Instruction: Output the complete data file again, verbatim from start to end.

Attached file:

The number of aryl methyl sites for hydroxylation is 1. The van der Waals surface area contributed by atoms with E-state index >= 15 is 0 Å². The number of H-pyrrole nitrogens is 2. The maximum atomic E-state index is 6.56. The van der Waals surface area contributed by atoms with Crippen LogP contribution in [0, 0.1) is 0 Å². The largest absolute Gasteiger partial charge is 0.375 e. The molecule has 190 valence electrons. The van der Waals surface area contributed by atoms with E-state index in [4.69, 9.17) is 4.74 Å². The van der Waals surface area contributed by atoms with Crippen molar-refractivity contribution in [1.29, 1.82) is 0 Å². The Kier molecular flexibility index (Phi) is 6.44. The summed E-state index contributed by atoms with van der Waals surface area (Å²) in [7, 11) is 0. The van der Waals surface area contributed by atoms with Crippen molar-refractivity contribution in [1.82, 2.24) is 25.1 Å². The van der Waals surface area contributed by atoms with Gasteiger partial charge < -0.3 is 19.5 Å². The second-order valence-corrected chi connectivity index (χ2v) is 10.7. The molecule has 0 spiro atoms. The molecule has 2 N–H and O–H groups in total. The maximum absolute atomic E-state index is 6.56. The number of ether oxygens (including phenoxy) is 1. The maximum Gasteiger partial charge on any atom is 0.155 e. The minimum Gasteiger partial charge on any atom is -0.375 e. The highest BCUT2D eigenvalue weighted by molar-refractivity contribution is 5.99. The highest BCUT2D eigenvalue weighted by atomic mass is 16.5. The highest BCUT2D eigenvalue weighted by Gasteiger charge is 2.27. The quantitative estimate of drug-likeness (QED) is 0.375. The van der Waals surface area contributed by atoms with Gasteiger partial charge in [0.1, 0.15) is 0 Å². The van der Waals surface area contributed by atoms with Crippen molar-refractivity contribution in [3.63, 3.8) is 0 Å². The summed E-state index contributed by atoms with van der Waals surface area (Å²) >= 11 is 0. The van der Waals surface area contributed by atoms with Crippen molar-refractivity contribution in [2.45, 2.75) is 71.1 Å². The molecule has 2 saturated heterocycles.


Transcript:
The number of aryl methyl sites for hydroxylation is 1. The van der Waals surface area contributed by atoms with E-state index >= 15 is 0 Å². The number of H-pyrrole nitrogens is 2. The maximum atomic E-state index is 6.56. The van der Waals surface area contributed by atoms with Crippen LogP contribution in [0, 0.1) is 0 Å². The largest absolute Gasteiger partial charge is 0.375 e. The molecule has 190 valence electrons. The van der Waals surface area contributed by atoms with E-state index in [4.69, 9.17) is 4.74 Å². The van der Waals surface area contributed by atoms with Crippen molar-refractivity contribution in [1.29, 1.82) is 0 Å². The Kier molecular flexibility index (Phi) is 6.44. The summed E-state index contributed by atoms with van der Waals surface area (Å²) in [7, 11) is 0. The van der Waals surface area contributed by atoms with Crippen molar-refractivity contribution in [1.82, 2.24) is 25.1 Å². The van der Waals surface area contributed by atoms with Gasteiger partial charge < -0.3 is 19.5 Å². The second-order valence-corrected chi connectivity index (χ2v) is 10.7. The molecule has 0 spiro atoms. The molecule has 2 N–H and O–H groups in total. The maximum absolute atomic E-state index is 6.56. The number of ether oxygens (including phenoxy) is 1. The maximum Gasteiger partial charge on any atom is 0.155 e. The minimum Gasteiger partial charge on any atom is -0.375 e. The highest BCUT2D eigenvalue weighted by molar-refractivity contribution is 5.99. The highest BCUT2D eigenvalue weighted by atomic mass is 16.5. The highest BCUT2D eigenvalue weighted by Gasteiger charge is 2.27. The quantitative estimate of drug-likeness (QED) is 0.375. The van der Waals surface area contributed by atoms with Gasteiger partial charge in [0.1, 0.15) is 0 Å². The van der Waals surface area contributed by atoms with Crippen molar-refractivity contribution in [3.63, 3.8) is 0 Å². The summed E-state index contributed by atoms with van der Waals surface area (Å²) >= 11 is 0. The van der Waals surface area contributed by atoms with Crippen molar-refractivity contribution in [2.45, 2.75) is 71.1 Å². The molecule has 2 saturated heterocycles.